Reign marks can play a pivotal role in helping to identify the period in which Chinese artefacts were created. Reign marks are usually four or six characters in length and can be found on the base or the side of an item.
Making Sense of Chinese Reign Marks
To read a reign mark, it is important to understand how they are written.
Usually, the mark will consist of six characters and will be stamped, painted or etched into two columns. The mark should be read from top to bottom, and from right to left – not the traditional, western approach of left to right. Experts believe that this tradition began with Chinese artisans writing on long, thin strips of bone or bamboo.
Some reign marks can be made of up two or three horizontal lines of six or four characters. All marks will still be read from the right to the left.
Silver artifacts first appeared during the warring states period (475 – 221 BC.) like the silver gourd-shaped ladle at Beijing palace museum. Many early silver pieces appeared as animals and flowers.
A large number of silverware was made in the Tang dynasty (618 – 906 AD) During this period, agriculture, art and handcrafts were ahead of their time. Silverware saw a boom during the Ming (1368 – 1644 AD) and Qing dynasties (1644 – 1911).
The Chinese silversmiths made exquisite silver objects d’art, but unfortunately very few pieces from the Han dynasty 206 BC.- 220 AD) remain intact. What is left are in museums and only a hand full of silver containers remain from the Song (960 – 1279 AD. ) and Yuan (1279 – 1368 AD) dynasties, but from the silversmith skills inherited from the Tang (618 – 906 AD) dynasty the craftsmen created another style.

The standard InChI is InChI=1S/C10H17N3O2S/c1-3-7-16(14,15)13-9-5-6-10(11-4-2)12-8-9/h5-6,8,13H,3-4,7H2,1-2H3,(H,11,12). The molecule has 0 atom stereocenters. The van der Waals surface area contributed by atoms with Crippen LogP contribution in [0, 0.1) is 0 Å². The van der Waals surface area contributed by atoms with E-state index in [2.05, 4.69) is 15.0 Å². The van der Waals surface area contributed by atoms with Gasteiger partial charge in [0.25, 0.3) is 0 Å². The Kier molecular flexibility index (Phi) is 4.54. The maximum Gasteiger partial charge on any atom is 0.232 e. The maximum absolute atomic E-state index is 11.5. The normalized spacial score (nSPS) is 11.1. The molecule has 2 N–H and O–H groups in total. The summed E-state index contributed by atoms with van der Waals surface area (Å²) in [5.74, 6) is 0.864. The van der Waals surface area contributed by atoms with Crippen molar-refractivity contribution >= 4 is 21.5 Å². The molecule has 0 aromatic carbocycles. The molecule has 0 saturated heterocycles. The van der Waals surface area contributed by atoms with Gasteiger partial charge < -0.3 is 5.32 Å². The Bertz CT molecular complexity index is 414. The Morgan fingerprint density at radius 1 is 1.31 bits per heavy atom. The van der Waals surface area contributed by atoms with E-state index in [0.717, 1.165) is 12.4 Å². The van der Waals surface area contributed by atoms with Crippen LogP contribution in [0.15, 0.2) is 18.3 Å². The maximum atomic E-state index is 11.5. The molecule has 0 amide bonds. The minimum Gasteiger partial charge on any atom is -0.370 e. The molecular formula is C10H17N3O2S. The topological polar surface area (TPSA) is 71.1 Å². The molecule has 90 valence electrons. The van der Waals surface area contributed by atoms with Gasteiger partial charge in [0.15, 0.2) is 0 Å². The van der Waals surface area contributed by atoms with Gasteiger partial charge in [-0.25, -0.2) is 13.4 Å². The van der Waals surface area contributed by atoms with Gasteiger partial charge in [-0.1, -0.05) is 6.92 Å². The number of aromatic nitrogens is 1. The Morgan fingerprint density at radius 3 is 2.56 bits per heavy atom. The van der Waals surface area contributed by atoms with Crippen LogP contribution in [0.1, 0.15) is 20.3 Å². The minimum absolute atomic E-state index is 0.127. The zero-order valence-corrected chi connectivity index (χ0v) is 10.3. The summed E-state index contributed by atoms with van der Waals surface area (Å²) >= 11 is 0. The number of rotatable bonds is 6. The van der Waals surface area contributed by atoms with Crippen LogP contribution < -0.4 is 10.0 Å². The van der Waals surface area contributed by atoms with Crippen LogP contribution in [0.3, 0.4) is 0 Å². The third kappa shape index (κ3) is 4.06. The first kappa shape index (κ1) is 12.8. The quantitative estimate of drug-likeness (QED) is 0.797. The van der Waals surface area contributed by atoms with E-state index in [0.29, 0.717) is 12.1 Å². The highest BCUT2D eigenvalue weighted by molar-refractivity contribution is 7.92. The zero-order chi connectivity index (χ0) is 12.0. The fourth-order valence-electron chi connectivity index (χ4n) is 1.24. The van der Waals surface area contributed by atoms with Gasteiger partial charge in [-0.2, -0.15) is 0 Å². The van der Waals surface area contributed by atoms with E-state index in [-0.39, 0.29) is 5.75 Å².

Glass was first made in China around 300 BC.
Peking glass however came about during the Kangxi reign, when a glass-works was established in the forbidden city (1696).
The new glass was commonly used to make vases and snuff bottles, to replace jade, lapis lazuli and other precious stones.
Snuff bottles were made in huge numbers for imperial gifts.
Snuff bottles were first produced in the early part of the 18th century to contain powdered tobacco which was imported into China. Snuff bottles were made initially for the emperor and the court, but eventually they were produced for the general public. They measured between an inch and a half and up to three inches in height. Emperor Kangxi established a central glass workshop, with snuff bottles as one of its products.
The origins of gilding go back at least 5000 years. The oldest gilded metalwork known in China are items consisting of bronze, wrapped in gold foil. Other items dated to the Shang dynasty (1700 – 1050 BC) are a number of bronze heads, some of which are partially covered with gold.
Early in the Qing dynasty (1712 – 1722) gilding on Chinese porcelain was introduced, They obtained this by grinding gold leaf into a powder and mixing it with colourless lead enamel.